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Welcome to Stars On Suspense, presenting legends of Hollywood in "radio's outstanding theater of thrills." For twenty years, Suspense presented some of the greatest mysteries and thrillers on radio - legendary plays like "Sorry, Wrong Number," "The Hitch-Hiker," and "The House in Cypress Canyon." During its long radio run, Suspense attracted some of the biggest names in Hollywood to its microphones to play the hunter and the hunted, heroes and villains, and victims and killers. 

Each week, tune in for a new podcast episode spotlighting a star of stage, screen, or radio in old time radio mysteries that are "well calculated to keep you in Suspense!"

The Scariest Shows from "Suspense"

Oct 26, 2017

Halloween is here again, and cable TV, streaming services, and the local movie theater are full of classic films with vampires, monsters, and other blood-thirsty killers out to scare the wits out of their audiences. But for me, even the scariest sights the big screen can conjure up could never compare with the thrills and chills doled out in the “theater of the mind.” And few shows were better at conjuring up tension and terror than Suspense.

In honor of October 31st, and to help get you in the right mood for tricks and treats, here are my picks for the scariest episodes from “radio’s outstanding theater of thrills.”

The Hitch-Hiker – Orson Welles’ first appearance on Suspense is one of his best, as well as one of the best spine-tinglers the series ever produced. Penned by Lucille Fletcher, radio’s premiere author of chills and thrills, the story centers on a man making a cross-country drive as he is stalked by a stranger who always turns up on the side of the road looking for a lift. The driver’s attitude towards the man grows from one of bemusement to one of terror, and it all culminates in a devastating surprise ending. The story was adapted years later by Rod Serling for a memorable first season episode of The Twilight Zone. (Originally aired on CBS on September 2, 1942; you can hear it in Episode 1 of Stars On Suspense)

The House in Cypress Canyon – The supernatural was rarely featured on Suspense, but there were a few memorable exceptions. The best of those may be “The House in Cypress Canyon,” the story of a young couple plagued by a bizarre series of events once they move into a new house. Robert Taylor narrates the tale as a man struggling to accept the reality of his situation, and Cathy Lewis was rarely better than she was in the role of the man’s wife – the real victim of the eerie effects of the house. It’s a great example of the power of radio – particularly the use of sound effects – to create nail-biting terror throughout this episode. (Originally aired on CBS on December 5, 1946)

Ghost Hunt – In a terrific example of established personalities playing against type on Suspense, motor-mouthed game show host Ralph Edwards headlines “Ghost Hunt.” In a pre-Blair Witch Project variation on a “found footage” story, Edwards’ “Smiley Smith,” a radio DJ, plans a stunt night to be spent in a haunted house. The owner of the house arrives the next morning to find Smith’s tape recorder but no sign of the DJ. What will the owner hear when he plays the tape? (Originally aired on CBS on June 23, 1949)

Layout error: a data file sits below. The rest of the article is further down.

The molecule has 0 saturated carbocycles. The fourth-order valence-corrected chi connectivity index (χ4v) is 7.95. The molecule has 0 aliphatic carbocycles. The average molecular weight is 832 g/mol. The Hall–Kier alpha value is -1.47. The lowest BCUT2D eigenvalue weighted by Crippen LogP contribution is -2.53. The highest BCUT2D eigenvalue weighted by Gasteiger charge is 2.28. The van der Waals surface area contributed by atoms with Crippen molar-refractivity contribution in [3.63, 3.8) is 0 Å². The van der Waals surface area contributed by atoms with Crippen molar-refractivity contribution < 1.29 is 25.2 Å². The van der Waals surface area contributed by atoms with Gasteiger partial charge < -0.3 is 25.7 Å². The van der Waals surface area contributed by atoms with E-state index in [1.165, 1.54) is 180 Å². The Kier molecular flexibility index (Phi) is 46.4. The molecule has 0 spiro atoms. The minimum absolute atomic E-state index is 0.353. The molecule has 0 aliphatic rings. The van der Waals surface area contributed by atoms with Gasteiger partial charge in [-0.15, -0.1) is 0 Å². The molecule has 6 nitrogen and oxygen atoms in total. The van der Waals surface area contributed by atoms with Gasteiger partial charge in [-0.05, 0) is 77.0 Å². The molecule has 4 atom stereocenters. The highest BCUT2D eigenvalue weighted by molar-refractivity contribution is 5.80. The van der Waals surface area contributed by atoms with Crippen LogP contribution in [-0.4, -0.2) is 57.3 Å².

On a Country Road – I don’t know how many times I’ve heard this show, but it still unnerves me with each listen. Cary Grant and Cathy Lewis (one of the true MVPs of Suspense) star as a couple making their way home via shortcut (never a good idea on this show!) all while they listen to news of an escaped murderess on the loose with a meat cleaver. It’s bad enough when their car breaks down on a dark road, but it gets even worse when a disheveled woman finds their car and begs for help. The tension stars almost immediately and never lets up – even through an ending that only means more trouble for the characters is on the way after the final music plays. (Originally aired on CBS on November 16, 1950; you can hear it in Episode 6 of Stars On Suspense)

Zero Hour – As Suspense entered the 1950s, science fiction stories became more frequent on the program, and several were adapted from the writings of genre giant Ray Bradbury. In “Zero Hour,” Bradbury’s story comes to riveting radio life. This broadcast of Suspense opens with an unusual disclaimer. Months before, the story had been presented on Escape and resulted in a deluge of complaint letters to CBS. Once you hear this story of an angelic little girl and her unusual new imaginary friend, you can see why audiences in the 1950s might have been unnerved by the tale. But listen fast…Zero Hour is at five o’clock! (Originally aired on CBS on April 5, 1955)

The Whole Town’s Sleeping – Another story from Ray Bradbury, but the terror in “The Whole Town’s Sleeping” is entirely human. William Conrad narrates the story of a woman’s long walk home alone through her town – a town that is gripped with fear of a serial killer who has been preying on women. By this point in the Suspense run, big name Hollywood stars were making fewer appearances and the casts were populated almost entirely by the stalwart stable of west coast radio players. It proves that while the legends of Hollywood were great, they were not essential to creating thrilling tales. Here, Conrad and Jeanette Nolan as the protagonist use the power of their performances to keep the listener on the edge of their seat. Leave the lights on for this one. (Originally aired on CBS on June 14, 1955)